1,700 MW of Offshore Wind Capacity Approved for Construction
- July 25, 2019
Last Thursday, 7/18, New York’s Governor Cuomo announced two new offshore wind deals totaling 1,700 MW of renewable energy capacity, the largest renewables procurement in the country’s history. This is part of the Climate Leadership and Community Protection Act, the country’s most ambitious climate target and a state-level version of the Green New Deal in Congress. “The law sets a target of 70% of the state’s electricity to be powered by renewables by 2030 and to be 100% carbon-free electricity by 2040. Additionally, it calls for greenhouse gas emissions to be cut 85% by 2050” (The Hill).
The Sunrise Wind project will be built by Denmark’s Ørsted and Eversource Energy and will provide 880 MW of energy to the densely populated Long Island area. It will be built 30 miles east of Long Island’s Montauk Point. Ørsted and Eversource have committed to investing $10 million to create a National Workforce Training Center in partnership with Suffolk County Community College. They also plan to construct a new Operation and Maintenance hub in Port Jefferson, NY, including a dockage for a 250-foot vessel, warehouse and an office area in the vicinity. Construction and operation of the O&M Hub is expected to create over 100 new fulltime jobs in the state.
The Empire Wind project, built by Norway’s Equinor will deliver 816 MW of electricity to New York City. It will be made up of 60-80 wind turbines located southeast of Long Island. Equinor, the manufacturer for the Empire Wind project, will also invest over $60 million in port upgrades in New York in order to provide support for future offshore wind projects. This will assist New York in strengthening its position as the U.S. hub for offshore wind. Equinor will also commit $4.5 million to community benefits and workforce development. Both the Sunrise Wind and Empire Wind projects’ commitments will help to support New York’s National Offshore Wind Training Institute and Community and Workforce Benefits Fund.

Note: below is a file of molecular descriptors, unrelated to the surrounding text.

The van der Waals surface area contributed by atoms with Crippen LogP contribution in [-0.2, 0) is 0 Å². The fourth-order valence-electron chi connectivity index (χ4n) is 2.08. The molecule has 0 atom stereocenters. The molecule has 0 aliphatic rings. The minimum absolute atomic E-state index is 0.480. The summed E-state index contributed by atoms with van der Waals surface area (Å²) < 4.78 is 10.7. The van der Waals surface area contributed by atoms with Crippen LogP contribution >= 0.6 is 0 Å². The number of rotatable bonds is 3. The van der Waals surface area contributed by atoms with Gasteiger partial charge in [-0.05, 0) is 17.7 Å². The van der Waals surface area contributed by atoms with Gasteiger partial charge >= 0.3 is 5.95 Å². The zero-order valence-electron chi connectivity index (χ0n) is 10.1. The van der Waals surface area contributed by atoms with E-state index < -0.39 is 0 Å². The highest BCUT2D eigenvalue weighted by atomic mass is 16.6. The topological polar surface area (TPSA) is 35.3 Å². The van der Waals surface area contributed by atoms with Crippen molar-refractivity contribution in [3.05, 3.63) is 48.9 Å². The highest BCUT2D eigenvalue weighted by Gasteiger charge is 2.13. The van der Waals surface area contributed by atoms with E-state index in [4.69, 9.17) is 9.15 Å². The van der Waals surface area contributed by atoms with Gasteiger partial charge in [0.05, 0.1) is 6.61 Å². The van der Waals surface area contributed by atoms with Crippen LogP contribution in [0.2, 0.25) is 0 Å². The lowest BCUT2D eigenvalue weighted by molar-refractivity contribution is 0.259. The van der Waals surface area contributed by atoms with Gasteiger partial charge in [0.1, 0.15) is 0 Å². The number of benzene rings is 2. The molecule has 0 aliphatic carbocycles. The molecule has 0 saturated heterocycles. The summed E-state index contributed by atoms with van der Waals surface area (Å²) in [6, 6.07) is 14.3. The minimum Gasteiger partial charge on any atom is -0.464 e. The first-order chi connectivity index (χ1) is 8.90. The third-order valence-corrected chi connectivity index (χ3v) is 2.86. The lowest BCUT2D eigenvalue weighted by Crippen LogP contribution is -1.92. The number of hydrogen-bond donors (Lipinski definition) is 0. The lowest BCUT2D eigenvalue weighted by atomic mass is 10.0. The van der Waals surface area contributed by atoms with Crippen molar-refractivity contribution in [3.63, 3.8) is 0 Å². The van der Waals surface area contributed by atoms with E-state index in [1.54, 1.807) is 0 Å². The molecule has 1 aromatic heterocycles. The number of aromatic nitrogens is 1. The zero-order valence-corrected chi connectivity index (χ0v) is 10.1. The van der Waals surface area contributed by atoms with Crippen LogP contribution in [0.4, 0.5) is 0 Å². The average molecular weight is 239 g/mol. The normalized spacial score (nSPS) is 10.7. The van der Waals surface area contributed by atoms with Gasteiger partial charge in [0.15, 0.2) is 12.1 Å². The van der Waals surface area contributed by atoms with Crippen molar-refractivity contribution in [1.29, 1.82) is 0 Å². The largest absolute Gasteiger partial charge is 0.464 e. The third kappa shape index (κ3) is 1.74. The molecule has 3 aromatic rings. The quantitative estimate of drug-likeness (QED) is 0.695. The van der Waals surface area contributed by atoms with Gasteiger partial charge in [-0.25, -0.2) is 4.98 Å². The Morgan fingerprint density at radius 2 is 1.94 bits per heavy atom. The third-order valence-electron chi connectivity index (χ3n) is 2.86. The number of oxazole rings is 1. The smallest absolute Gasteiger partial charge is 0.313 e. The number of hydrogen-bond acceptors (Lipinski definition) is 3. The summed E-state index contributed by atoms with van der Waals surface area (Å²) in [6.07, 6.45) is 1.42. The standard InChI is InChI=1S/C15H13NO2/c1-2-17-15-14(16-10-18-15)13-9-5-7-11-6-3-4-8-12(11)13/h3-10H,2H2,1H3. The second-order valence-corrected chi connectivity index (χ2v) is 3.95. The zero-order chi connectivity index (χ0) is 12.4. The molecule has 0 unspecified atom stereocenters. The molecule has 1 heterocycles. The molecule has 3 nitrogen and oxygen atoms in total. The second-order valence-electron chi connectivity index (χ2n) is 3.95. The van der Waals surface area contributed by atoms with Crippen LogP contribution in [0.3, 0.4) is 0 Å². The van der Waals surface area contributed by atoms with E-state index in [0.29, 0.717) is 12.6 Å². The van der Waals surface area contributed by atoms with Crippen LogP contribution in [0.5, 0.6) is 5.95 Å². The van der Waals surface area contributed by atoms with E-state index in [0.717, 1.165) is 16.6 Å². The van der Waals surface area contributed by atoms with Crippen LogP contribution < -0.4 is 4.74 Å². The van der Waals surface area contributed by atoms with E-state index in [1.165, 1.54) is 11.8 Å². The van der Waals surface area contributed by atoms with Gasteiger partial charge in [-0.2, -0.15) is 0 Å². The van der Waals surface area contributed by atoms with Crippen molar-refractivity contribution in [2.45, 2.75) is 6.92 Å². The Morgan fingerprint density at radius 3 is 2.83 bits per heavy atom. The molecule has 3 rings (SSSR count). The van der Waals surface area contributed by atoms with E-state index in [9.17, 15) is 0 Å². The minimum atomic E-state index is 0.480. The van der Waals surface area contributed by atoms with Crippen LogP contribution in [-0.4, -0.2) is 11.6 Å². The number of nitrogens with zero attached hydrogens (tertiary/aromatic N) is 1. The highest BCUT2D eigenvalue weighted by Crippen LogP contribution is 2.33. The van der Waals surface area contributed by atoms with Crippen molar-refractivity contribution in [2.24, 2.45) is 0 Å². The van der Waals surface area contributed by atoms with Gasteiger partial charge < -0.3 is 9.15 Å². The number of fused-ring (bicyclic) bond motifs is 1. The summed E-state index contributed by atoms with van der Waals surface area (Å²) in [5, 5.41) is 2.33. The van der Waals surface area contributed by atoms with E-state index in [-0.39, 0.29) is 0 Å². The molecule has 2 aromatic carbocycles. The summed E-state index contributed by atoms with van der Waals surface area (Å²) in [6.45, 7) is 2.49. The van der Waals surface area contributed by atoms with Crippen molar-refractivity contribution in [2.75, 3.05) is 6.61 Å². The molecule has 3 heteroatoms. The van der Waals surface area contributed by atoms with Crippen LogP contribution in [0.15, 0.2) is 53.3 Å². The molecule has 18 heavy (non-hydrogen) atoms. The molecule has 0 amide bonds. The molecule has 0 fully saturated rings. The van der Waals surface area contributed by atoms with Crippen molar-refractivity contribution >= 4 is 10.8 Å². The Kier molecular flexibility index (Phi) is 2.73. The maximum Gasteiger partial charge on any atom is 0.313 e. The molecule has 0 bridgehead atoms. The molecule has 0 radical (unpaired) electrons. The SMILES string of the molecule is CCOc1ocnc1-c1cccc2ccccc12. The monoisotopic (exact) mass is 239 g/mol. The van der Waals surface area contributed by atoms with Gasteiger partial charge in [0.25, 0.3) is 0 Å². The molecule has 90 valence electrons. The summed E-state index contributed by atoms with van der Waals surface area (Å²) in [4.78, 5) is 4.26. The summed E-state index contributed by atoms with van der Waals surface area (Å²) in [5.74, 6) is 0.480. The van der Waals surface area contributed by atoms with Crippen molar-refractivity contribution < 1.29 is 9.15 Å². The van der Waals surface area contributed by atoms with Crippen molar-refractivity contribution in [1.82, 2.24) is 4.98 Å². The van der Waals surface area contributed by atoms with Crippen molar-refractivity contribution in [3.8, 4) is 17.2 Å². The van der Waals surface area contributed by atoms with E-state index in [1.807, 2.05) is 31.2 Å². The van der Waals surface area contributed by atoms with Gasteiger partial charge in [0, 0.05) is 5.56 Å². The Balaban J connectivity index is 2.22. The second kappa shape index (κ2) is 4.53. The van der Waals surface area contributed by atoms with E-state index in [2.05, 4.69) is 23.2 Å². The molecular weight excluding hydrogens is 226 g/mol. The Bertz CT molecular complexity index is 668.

“With this agreement, New York will lead the way in developing the largest source of offshore wind power in the nation,” said Cuomo. This is also the first step in his commitment to developing 9,000 MW of offshore wind energy by 2035. The projects are expected to create enough energy to power more than 1 million homes and provide 1,600 new jobs and $3.2 billion in economic activity (The Hill). Both projects are expected to commence in 2024.
The offshore wind industry in the U.S. is still in its early stages of development even though New York’s plans are aggressive. The first offshore wind farm was operational in late 2016, comprising of 5 turbines generating 30 MW off Block Island. Europe, on the other hand, has 18,499 MW of installed offshore wind capacity. Prices in the U.S. have dropped dramatically over the past few years; however, this option remains about a third more expensive than options like nuclear power. The NYISO grid also needs to make updates to its transmission system to support the substantial wind power additions to the state’s electricity mix. This leaves the future New York City Zone J and Long Island Zone K energy prices at an unknown. How much will offshore wind cost in the next coming years? Will it decrease enough to be economical against nuclear power and natural gas?
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